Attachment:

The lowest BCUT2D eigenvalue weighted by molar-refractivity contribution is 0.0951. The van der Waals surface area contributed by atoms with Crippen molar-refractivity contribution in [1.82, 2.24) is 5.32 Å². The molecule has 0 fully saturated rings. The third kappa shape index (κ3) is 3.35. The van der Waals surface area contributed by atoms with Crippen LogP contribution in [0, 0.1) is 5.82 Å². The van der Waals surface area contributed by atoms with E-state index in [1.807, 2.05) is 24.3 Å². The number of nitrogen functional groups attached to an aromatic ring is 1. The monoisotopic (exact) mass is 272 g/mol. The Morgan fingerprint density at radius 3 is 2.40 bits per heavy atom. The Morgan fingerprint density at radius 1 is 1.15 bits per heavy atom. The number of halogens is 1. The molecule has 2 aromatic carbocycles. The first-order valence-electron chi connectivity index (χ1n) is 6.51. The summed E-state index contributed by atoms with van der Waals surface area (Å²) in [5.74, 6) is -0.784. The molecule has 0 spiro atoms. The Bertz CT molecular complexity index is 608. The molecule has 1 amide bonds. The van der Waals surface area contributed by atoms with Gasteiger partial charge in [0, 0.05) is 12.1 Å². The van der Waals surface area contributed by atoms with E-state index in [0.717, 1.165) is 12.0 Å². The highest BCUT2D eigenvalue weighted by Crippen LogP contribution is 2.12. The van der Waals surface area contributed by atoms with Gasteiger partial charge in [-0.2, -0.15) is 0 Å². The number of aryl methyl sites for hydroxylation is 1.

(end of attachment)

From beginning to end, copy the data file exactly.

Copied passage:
The lowest BCUT2D eigenvalue weighted by molar-refractivity contribution is 0.0951. The van der Waals surface area contributed by atoms with Crippen molar-refractivity contribution in [1.82, 2.24) is 5.32 Å². The molecule has 0 fully saturated rings. The third kappa shape index (κ3) is 3.35. The van der Waals surface area contributed by atoms with Crippen LogP contribution in [0, 0.1) is 5.82 Å². The van der Waals surface area contributed by atoms with E-state index in [1.807, 2.05) is 24.3 Å². The number of nitrogen functional groups attached to an aromatic ring is 1. The monoisotopic (exact) mass is 272 g/mol. The Morgan fingerprint density at radius 3 is 2.40 bits per heavy atom. The Morgan fingerprint density at radius 1 is 1.15 bits per heavy atom. The number of halogens is 1. The molecule has 2 aromatic carbocycles. The first-order valence-electron chi connectivity index (χ1n) is 6.51. The summed E-state index contributed by atoms with van der Waals surface area (Å²) in [5.74, 6) is -0.784. The molecule has 0 spiro atoms. The Bertz CT molecular complexity index is 608. The molecule has 1 amide bonds. The van der Waals surface area contributed by atoms with Gasteiger partial charge in [0, 0.05) is 12.1 Å². The van der Waals surface area contributed by atoms with E-state index in [0.717, 1.165) is 12.0 Å². The highest BCUT2D eigenvalue weighted by Crippen LogP contribution is 2.12. The van der Waals surface area contributed by atoms with Gasteiger partial charge in [-0.2, -0.15) is 0 Å². The number of aryl methyl sites for hydroxylation is 1.